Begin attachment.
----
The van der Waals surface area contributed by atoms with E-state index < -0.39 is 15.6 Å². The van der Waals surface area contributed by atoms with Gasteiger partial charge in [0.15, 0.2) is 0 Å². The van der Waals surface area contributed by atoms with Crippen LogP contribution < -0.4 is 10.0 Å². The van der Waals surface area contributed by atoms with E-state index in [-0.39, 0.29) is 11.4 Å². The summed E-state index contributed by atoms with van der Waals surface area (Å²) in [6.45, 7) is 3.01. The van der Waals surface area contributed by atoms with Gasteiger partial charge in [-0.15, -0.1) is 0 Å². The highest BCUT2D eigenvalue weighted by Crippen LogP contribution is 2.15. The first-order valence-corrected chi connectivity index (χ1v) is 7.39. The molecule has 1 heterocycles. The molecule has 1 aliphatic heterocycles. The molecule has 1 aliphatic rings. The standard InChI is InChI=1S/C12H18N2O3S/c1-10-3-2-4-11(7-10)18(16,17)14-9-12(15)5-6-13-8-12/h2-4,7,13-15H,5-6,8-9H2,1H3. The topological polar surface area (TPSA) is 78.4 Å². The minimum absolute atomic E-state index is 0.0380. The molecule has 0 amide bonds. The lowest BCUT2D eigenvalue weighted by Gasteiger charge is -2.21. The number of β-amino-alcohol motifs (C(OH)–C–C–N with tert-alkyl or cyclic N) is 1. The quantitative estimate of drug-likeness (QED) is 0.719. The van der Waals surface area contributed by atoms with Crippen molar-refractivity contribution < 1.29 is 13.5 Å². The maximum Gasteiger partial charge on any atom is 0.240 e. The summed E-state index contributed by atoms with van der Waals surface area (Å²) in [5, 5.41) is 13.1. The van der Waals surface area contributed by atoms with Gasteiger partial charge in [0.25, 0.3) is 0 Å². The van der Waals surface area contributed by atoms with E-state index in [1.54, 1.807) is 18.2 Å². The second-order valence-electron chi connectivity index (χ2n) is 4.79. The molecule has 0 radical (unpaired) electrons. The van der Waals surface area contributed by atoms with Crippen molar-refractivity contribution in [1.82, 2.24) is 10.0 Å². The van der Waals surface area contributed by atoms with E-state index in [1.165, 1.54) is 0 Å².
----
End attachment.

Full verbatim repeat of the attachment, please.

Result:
The van der Waals surface area contributed by atoms with E-state index < -0.39 is 15.6 Å². The van der Waals surface area contributed by atoms with Gasteiger partial charge in [0.15, 0.2) is 0 Å². The van der Waals surface area contributed by atoms with Crippen LogP contribution < -0.4 is 10.0 Å². The van der Waals surface area contributed by atoms with E-state index in [-0.39, 0.29) is 11.4 Å². The summed E-state index contributed by atoms with van der Waals surface area (Å²) in [6.45, 7) is 3.01. The van der Waals surface area contributed by atoms with Gasteiger partial charge in [-0.15, -0.1) is 0 Å². The highest BCUT2D eigenvalue weighted by Crippen LogP contribution is 2.15. The first-order valence-corrected chi connectivity index (χ1v) is 7.39. The molecule has 1 heterocycles. The molecule has 1 aliphatic heterocycles. The molecule has 1 aliphatic rings. The standard InChI is InChI=1S/C12H18N2O3S/c1-10-3-2-4-11(7-10)18(16,17)14-9-12(15)5-6-13-8-12/h2-4,7,13-15H,5-6,8-9H2,1H3. The topological polar surface area (TPSA) is 78.4 Å². The minimum absolute atomic E-state index is 0.0380. The molecule has 0 amide bonds. The lowest BCUT2D eigenvalue weighted by Gasteiger charge is -2.21. The number of β-amino-alcohol motifs (C(OH)–C–C–N with tert-alkyl or cyclic N) is 1. The quantitative estimate of drug-likeness (QED) is 0.719. The van der Waals surface area contributed by atoms with Crippen molar-refractivity contribution < 1.29 is 13.5 Å². The maximum Gasteiger partial charge on any atom is 0.240 e. The summed E-state index contributed by atoms with van der Waals surface area (Å²) in [5, 5.41) is 13.1. The van der Waals surface area contributed by atoms with Gasteiger partial charge in [0.25, 0.3) is 0 Å². The van der Waals surface area contributed by atoms with E-state index in [1.54, 1.807) is 18.2 Å². The second-order valence-electron chi connectivity index (χ2n) is 4.79. The molecule has 0 radical (unpaired) electrons. The van der Waals surface area contributed by atoms with Crippen molar-refractivity contribution in [1.82, 2.24) is 10.0 Å². The van der Waals surface area contributed by atoms with E-state index in [1.165, 1.54) is 0 Å².